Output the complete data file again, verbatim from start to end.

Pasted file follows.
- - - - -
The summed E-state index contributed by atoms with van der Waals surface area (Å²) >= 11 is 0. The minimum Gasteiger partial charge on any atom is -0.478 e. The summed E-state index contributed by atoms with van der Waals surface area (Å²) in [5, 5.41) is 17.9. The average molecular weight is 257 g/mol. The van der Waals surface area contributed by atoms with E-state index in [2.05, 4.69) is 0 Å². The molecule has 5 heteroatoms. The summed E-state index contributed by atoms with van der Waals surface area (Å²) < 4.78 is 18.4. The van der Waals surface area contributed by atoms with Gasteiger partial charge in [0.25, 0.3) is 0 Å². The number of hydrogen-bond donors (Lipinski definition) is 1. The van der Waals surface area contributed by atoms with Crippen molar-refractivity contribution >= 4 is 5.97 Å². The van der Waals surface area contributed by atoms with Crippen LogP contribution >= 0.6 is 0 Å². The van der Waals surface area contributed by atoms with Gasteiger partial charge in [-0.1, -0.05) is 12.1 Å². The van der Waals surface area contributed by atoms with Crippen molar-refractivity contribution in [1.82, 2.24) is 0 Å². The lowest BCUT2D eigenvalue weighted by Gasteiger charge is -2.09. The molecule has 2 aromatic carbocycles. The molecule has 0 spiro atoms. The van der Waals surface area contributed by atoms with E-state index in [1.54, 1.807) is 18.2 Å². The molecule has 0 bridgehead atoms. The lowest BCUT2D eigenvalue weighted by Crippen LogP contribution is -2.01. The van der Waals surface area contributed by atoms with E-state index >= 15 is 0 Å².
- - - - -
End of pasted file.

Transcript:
The summed E-state index contributed by atoms with van der Waals surface area (Å²) >= 11 is 0. The minimum Gasteiger partial charge on any atom is -0.478 e. The summed E-state index contributed by atoms with van der Waals surface area (Å²) in [5, 5.41) is 17.9. The average molecular weight is 257 g/mol. The van der Waals surface area contributed by atoms with E-state index in [2.05, 4.69) is 0 Å². The molecule has 5 heteroatoms. The summed E-state index contributed by atoms with van der Waals surface area (Å²) < 4.78 is 18.4. The van der Waals surface area contributed by atoms with Gasteiger partial charge in [0.25, 0.3) is 0 Å². The number of hydrogen-bond donors (Lipinski definition) is 1. The van der Waals surface area contributed by atoms with Crippen molar-refractivity contribution >= 4 is 5.97 Å². The van der Waals surface area contributed by atoms with Crippen LogP contribution >= 0.6 is 0 Å². The van der Waals surface area contributed by atoms with Gasteiger partial charge in [-0.1, -0.05) is 12.1 Å². The van der Waals surface area contributed by atoms with Crippen molar-refractivity contribution in [1.82, 2.24) is 0 Å². The lowest BCUT2D eigenvalue weighted by Gasteiger charge is -2.09. The molecule has 2 aromatic carbocycles. The molecule has 0 spiro atoms. The van der Waals surface area contributed by atoms with E-state index in [1.54, 1.807) is 18.2 Å². The molecule has 0 bridgehead atoms. The lowest BCUT2D eigenvalue weighted by Crippen LogP contribution is -2.01. The van der Waals surface area contributed by atoms with E-state index >= 15 is 0 Å².